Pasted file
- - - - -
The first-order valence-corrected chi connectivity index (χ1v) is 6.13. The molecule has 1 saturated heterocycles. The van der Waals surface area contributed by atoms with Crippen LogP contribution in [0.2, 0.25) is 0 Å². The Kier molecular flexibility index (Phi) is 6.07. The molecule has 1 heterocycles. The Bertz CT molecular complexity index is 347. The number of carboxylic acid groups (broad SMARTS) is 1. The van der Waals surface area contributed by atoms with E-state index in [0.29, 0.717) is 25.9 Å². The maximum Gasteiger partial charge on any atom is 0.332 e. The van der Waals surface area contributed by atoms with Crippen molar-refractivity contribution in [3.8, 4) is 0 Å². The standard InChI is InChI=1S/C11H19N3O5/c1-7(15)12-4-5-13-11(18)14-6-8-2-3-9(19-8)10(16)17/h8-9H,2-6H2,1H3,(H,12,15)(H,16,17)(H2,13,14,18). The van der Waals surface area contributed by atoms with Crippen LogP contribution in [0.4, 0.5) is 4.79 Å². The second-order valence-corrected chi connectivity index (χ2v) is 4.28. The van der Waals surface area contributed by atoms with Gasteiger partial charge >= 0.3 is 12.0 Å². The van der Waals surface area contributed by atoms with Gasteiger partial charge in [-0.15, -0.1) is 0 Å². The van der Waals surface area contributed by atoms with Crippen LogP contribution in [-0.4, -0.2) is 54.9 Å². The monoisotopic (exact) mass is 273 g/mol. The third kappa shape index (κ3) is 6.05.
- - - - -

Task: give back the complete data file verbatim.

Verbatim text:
The first-order valence-corrected chi connectivity index (χ1v) is 6.13. The molecule has 1 saturated heterocycles. The van der Waals surface area contributed by atoms with Crippen LogP contribution in [0.2, 0.25) is 0 Å². The Kier molecular flexibility index (Phi) is 6.07. The molecule has 1 heterocycles. The Bertz CT molecular complexity index is 347. The number of carboxylic acid groups (broad SMARTS) is 1. The van der Waals surface area contributed by atoms with E-state index in [0.29, 0.717) is 25.9 Å². The maximum Gasteiger partial charge on any atom is 0.332 e. The van der Waals surface area contributed by atoms with Crippen molar-refractivity contribution in [3.8, 4) is 0 Å². The standard InChI is InChI=1S/C11H19N3O5/c1-7(15)12-4-5-13-11(18)14-6-8-2-3-9(19-8)10(16)17/h8-9H,2-6H2,1H3,(H,12,15)(H,16,17)(H2,13,14,18). The van der Waals surface area contributed by atoms with Crippen LogP contribution in [0.4, 0.5) is 4.79 Å². The second-order valence-corrected chi connectivity index (χ2v) is 4.28. The van der Waals surface area contributed by atoms with Gasteiger partial charge >= 0.3 is 12.0 Å². The van der Waals surface area contributed by atoms with Gasteiger partial charge in [-0.15, -0.1) is 0 Å². The van der Waals surface area contributed by atoms with Crippen LogP contribution in [-0.4, -0.2) is 54.9 Å². The monoisotopic (exact) mass is 273 g/mol. The third kappa shape index (κ3) is 6.05.